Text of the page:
It turned out that there was mercy, too, after all.
The taxi driver who drove me to the airport was a tall, strapping man who gave me a hearty salaam with a booming voice as he loaded my bag into the trunk. As we made our way onto the M25, he spoke in an endearingly lilted Cockney accent about his children and grandchildren, about his love of his job, about how much things have changed for those of the Pakistani diaspora living in Britain. I went from having the usual reluctance I have with people who are excessively friendly to letting my heart be opened, letting the warmth and friendship of a stranger pour in.
And before I knew it, I was telling him everything. He just seemed to know so much, and I had nothing to lose by telling him what was hurting me, so I did. He listened compassionately. He told me his own story, a story that mirrored mine so completely that I started tearing. I asked. And he explained matters to me, adding: “There was a time when people prayed for adversity so that they could be closer to Allah.”
In spite of the company, in spite of the so-rare feeling of being seen and heard, I felt more out of sorts than ever. Maybe because it was too intense, too much for me to take. As I paid him, he seemed to sense this, and he pulled me into a tight hug. Usually a person so wary of physical contact, I didn’t resist. “It’ll be aright, love.” he said reassuringly. I nodded through my sobs.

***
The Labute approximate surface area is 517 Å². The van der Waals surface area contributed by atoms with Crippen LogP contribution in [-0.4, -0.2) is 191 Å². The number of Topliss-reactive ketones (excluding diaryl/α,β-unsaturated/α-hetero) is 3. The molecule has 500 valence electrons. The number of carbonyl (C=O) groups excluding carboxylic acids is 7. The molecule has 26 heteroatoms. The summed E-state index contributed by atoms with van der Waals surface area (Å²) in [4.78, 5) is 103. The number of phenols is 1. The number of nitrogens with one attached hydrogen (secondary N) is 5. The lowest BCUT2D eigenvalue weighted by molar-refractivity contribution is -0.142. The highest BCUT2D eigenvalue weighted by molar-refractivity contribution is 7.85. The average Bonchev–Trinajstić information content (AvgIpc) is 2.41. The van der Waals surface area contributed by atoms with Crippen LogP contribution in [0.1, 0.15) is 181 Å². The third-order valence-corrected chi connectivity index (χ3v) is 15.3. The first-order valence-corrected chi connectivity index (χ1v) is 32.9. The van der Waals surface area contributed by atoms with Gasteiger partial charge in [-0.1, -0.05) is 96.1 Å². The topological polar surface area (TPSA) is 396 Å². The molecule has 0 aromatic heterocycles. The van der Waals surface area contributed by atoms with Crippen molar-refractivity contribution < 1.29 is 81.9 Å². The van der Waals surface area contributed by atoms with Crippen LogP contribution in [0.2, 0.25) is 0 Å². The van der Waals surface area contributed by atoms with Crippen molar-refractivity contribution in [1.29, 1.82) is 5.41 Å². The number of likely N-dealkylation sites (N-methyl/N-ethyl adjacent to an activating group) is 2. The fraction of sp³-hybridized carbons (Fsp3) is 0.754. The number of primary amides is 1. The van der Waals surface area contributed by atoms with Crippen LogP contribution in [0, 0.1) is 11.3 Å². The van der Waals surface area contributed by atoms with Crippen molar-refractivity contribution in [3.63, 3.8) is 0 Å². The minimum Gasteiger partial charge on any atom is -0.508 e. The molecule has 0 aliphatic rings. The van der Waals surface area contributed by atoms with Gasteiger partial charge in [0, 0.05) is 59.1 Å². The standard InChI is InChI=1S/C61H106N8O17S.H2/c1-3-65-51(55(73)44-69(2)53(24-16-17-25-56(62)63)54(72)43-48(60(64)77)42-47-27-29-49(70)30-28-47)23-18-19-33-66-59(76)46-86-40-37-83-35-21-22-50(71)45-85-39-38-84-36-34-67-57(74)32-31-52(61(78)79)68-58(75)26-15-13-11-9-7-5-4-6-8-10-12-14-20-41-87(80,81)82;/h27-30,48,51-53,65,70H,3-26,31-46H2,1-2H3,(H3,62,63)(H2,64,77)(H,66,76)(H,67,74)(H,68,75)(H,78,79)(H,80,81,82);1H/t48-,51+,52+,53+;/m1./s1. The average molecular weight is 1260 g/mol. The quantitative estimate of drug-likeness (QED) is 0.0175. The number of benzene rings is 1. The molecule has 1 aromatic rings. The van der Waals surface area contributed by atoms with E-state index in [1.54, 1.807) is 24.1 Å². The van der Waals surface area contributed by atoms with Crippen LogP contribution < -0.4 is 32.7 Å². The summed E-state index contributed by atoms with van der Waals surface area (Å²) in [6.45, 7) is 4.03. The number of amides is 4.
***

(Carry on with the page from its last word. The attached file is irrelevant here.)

Once he drove away, I continued to cry for a few more minutes, not caring who saw me or what they thought. But then I wiped my cheeks, took a deep breath, and started pulling my luggage towards the entrance of the London Heathrow terminal. And as I did so I had a strange sense of something I hadn’t felt since I was a child: that this was a scene in a novel. More than that, I felt that this was a fitting scene to end the novel, to finally finish off the never-ending narrative.
And it really did get better, later on.